Immunotherapy is the process of activating a person’s own immune system to attack their cancer. It has been successful in some types of cancers, like melanoma and lung cancer, but little has been done in desmoid tumors. Dr. Gerlinde Wernig will investigate whether desmoid tumors express certain proteins that help it avoid the immune system. These proteins that help tumor cells avoid the immune system are called immune checkpoints and include CD47, PDL1, and CTLA4 (among others). If Dr. Wernig’s group finds these immune checkpoints are expressed on desmoid tumor cells, they will determine if desmoid tumors respond to certain drugs that block these proteins, called immune checkpoint inhibitors. This may lead the way for further research in immunotherapy in desmoid tumors, including possible trials with immunotherapies – several of which are already approved for other cancers.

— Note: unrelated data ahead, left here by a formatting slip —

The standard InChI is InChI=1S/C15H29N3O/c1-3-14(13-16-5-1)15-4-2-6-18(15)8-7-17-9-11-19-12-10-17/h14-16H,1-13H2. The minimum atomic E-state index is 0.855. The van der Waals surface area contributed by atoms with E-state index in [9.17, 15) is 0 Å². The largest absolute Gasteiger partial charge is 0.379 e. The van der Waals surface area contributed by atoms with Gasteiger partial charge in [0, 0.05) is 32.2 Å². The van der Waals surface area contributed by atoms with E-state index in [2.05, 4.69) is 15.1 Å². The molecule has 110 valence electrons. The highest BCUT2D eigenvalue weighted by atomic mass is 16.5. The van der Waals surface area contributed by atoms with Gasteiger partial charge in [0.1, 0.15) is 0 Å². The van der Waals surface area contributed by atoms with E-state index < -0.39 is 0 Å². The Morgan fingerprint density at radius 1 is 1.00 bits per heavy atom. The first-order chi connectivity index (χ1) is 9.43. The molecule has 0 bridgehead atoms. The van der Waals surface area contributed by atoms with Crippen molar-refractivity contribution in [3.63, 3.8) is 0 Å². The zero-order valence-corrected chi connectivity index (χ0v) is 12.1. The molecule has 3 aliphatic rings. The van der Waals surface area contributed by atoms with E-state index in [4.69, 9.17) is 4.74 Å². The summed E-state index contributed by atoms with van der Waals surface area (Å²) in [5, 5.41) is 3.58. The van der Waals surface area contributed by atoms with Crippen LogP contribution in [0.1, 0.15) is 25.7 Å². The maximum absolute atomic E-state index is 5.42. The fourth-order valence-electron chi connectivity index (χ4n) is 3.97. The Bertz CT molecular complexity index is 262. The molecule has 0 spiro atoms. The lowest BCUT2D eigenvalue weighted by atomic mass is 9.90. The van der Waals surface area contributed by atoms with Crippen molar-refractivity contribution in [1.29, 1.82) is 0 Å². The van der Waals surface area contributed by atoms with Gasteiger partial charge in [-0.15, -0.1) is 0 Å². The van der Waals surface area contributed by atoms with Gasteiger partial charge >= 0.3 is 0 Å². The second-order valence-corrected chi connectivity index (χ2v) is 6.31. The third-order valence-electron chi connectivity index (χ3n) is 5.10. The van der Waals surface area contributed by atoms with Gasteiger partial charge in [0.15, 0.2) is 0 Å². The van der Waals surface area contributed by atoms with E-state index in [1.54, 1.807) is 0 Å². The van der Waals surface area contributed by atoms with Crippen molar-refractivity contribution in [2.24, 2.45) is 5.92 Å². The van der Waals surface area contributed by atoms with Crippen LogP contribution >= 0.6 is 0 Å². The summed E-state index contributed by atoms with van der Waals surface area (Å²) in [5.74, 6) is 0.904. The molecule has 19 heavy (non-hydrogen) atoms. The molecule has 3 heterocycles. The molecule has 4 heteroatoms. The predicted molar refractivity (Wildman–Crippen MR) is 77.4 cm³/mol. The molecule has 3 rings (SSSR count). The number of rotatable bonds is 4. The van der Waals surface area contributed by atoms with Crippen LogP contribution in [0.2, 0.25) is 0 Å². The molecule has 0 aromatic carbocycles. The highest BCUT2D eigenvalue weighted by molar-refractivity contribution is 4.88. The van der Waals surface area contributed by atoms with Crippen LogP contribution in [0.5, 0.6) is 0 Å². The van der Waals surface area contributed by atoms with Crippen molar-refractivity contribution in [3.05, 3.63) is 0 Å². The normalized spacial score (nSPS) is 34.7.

Desmoid-type fibromatosis (DTF) is a rare, low-grade, soft-tissue tumor affecting the extremities and the trunk. As DTF does not progress after diagnosis in most cases, no specific initial treatment is recommended. However, a minority of patients develop progressive DTF with debilitating and life-threatening complications. In these cases, therapies include chemotherapy, surgery, radiation, or targeted therapy. Immunotherapy either targets immune checkpoints, thereby increasing the efficiency of the adaptive immune system, or don’t-eat-me signals, thereby enhancing the phagocytosis of tumor cells through the innate immune system. Though immunotherapy has significantly increased survival in a variety of cancers, it has not been explored in DTF yet. This is why we propose to investigate whether immunotherapy, more specifically blocking CD47 as a don’t-eat-me-signal, as a potential therapy for DTF. To this end, we will first determine through ATAC Seq if CD47 and immune checkpoint regulatory proteins such as PDL1 are differentially regulated in DTF. Then, we will use a unique adaptive transfer model to explore whether CD47 blockade eliminates ectopic human DTF grafts under the kidney capsule of immunocompromised mice. These results will not only expand knowledge on how don’t-eat-me-signals and immune checkpoints are regulated in DTF but will also explore CD47 blockade as a new therapy for DTF.